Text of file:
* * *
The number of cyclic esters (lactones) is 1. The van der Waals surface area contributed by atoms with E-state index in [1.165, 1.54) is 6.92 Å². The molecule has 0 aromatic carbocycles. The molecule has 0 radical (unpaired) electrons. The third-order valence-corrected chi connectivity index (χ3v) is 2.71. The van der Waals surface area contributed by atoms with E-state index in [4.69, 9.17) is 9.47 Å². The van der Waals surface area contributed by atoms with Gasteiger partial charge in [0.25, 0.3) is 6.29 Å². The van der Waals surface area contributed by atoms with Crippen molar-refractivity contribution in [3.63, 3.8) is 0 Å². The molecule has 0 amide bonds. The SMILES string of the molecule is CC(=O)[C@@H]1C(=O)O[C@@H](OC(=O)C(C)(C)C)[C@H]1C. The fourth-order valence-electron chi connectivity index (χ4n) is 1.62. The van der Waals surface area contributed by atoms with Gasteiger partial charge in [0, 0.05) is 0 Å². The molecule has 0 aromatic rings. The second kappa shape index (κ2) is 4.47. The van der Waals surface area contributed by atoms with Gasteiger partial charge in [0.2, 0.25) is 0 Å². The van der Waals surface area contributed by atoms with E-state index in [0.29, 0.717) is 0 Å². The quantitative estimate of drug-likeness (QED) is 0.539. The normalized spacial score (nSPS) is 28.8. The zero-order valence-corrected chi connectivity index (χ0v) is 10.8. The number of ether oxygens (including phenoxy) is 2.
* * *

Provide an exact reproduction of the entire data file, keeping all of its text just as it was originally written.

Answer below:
The number of cyclic esters (lactones) is 1. The van der Waals surface area contributed by atoms with E-state index in [1.165, 1.54) is 6.92 Å². The molecule has 0 aromatic carbocycles. The molecule has 0 radical (unpaired) electrons. The third-order valence-corrected chi connectivity index (χ3v) is 2.71. The van der Waals surface area contributed by atoms with E-state index in [4.69, 9.17) is 9.47 Å². The van der Waals surface area contributed by atoms with Gasteiger partial charge in [0.25, 0.3) is 6.29 Å². The van der Waals surface area contributed by atoms with Crippen molar-refractivity contribution in [3.63, 3.8) is 0 Å². The molecule has 0 amide bonds. The SMILES string of the molecule is CC(=O)[C@@H]1C(=O)O[C@@H](OC(=O)C(C)(C)C)[C@H]1C. The fourth-order valence-electron chi connectivity index (χ4n) is 1.62. The van der Waals surface area contributed by atoms with Gasteiger partial charge in [0, 0.05) is 0 Å². The molecule has 0 aromatic rings. The second kappa shape index (κ2) is 4.47. The van der Waals surface area contributed by atoms with Gasteiger partial charge in [0.2, 0.25) is 0 Å². The van der Waals surface area contributed by atoms with E-state index in [0.29, 0.717) is 0 Å². The quantitative estimate of drug-likeness (QED) is 0.539. The normalized spacial score (nSPS) is 28.8. The zero-order valence-corrected chi connectivity index (χ0v) is 10.8. The number of ether oxygens (including phenoxy) is 2.